Be careful of what you buy: not all “organic” milk is really organic, report reveals

Before you purchase an expensive carton of organic milk, consider the fact that it might not be that different from all other milks filling the dairy aisle. A damning investigative report by the Washington Post sheds some light on an industry that’s massive, lucrative, and, if the report is anything to go by, underhanded.

In 2016, a Post reporter visited a Greeley-based production facility belonging to Aurora Organic Dairy, a Colorado company that supplies organic milk to grocery chains like WalMart and Costco. During his eight-day visit, he noticed a few things about the way the production facility was managing its day-to-day operations.

For one, the reporter claimed that no more than a few hundred cows—out of the facility’s 15,000—were grazing in the pastures at any given time. According to the guidelines set in place by the United States Department of Agriculture (USDA), cows that are organically-certified must be allowed to graze no less than 120 days in a calendar year.

In another instance, the reporter had Virginia Tech scientists test the chemical makeup of Aurora organic milk. The results showed that the so-called “organic” milk was similar to conventional milk. Another rule from the “Guidelines for Organic Certification of Dairy Livestock” dictates that organic cows must be fed grains and forages that contain no antibiotics, GMO-derived products, synthetic preservatives, and animal by-products. Conventional dairy cows are not required to comply with these standards, and it shows in the milk these cows produce. Milk from conventional, grass-fed cows contains elevated levels of conjugated linoleic acid (CLA) and alpha-linolenic acid; by contrast, other milk substances like linoleic acid tend to be at lower levels. The tests conducted by the Virginia Tech scientists revealed that Aurora Organic Dairy’s milk had CLA and linoleic acid levels that were on par with conventional milk. Although the alpha-linolenic was higher than conventional milk, it still ranked below what could be considered “USDA Organic”.

Moreover, it was discovered that the USDA allows dairy farmers to hire their own inspectors. The USDA is not obligated to inspect farms like Aurora Organic Dairy; instead, they provide a list of licensed, private companies from which farmers can select inspectors. The inspectors that the farms hire don’t visit the farms spontaneously, however. According to the report, a mere five percent of inspections are impromptu while the rest are arranged days or even weeks in advance. Furthermore, inspections sent to the USDA are reviewed every two-and-a-half years on average.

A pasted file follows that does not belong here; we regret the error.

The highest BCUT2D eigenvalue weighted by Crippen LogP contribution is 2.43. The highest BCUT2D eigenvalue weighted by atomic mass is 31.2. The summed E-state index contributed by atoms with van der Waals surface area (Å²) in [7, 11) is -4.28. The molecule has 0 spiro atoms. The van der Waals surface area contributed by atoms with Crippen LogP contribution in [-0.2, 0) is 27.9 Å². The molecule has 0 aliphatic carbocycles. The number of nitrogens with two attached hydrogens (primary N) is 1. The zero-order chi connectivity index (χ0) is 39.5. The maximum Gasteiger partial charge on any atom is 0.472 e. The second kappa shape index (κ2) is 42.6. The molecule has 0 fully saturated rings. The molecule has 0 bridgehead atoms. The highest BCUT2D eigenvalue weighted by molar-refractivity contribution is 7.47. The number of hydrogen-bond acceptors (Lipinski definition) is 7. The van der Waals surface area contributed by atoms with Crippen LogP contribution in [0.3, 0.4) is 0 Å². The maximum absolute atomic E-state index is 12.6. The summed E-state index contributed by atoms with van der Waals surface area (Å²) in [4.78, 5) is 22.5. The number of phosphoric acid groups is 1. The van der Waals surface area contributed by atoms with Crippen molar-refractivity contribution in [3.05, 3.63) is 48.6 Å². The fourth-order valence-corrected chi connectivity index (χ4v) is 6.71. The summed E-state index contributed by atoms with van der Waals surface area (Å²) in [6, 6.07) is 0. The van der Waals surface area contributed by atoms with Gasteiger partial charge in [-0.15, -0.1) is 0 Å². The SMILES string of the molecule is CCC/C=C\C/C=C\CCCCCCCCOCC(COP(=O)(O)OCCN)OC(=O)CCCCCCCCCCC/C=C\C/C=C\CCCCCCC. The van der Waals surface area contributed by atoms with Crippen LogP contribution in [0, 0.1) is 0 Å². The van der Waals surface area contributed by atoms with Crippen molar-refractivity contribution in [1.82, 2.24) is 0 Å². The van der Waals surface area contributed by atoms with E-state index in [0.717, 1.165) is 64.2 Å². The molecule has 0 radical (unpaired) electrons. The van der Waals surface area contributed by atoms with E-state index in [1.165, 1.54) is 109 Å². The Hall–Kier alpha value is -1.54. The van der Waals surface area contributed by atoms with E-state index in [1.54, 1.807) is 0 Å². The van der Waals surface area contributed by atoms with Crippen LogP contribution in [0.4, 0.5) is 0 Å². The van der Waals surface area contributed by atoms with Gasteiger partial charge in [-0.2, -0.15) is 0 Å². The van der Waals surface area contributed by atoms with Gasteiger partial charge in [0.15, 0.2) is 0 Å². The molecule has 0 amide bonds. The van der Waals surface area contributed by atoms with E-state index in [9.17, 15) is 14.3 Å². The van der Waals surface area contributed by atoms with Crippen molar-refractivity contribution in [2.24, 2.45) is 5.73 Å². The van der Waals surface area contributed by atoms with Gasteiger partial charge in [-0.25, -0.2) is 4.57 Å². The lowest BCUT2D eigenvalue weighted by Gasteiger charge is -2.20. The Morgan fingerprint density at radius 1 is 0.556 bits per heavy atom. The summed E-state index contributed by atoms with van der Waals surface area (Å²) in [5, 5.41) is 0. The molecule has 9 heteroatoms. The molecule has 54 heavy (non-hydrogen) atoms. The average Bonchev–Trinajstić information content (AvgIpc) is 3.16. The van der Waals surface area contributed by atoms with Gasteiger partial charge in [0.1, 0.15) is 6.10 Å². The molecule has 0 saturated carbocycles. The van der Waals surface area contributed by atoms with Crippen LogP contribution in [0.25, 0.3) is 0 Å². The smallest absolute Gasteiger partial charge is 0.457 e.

The inspectors that were recently hired by Aurora Organic Dairy revealed that they were unsure about how much time the cows spent grazing, because they performed their annual audit well after grazing season had ended.

When contacted by about the report, Aurora Organic Dairy’s director of communications, Sonja Tuitele, responded: “We are an 100 percent organic company and have always produced great tasting, high-quality certified organic milk throughout our history. We take extraordinary care of our animals, and we meet or exceed the requirements of the USDA National Organic Program. We completely reject the suggestion that organic compliance can be determined by a test, and so does organic certification. Certification is the only test for organic compliance.”

Aurora Organic Dairy came under scrutiny from the USDA in the past. In 2007, the USDA considered removing Aurora Organic Dairy’s “organic” status after their organic practices were called into question. The case was eventually resolved several months later, with the company vowing to make the necessary improvements to allow the continuation of their operations. (Related: Aurora Organic Dairy Corporation hit by class action lawsuits over “organic” milk labels)

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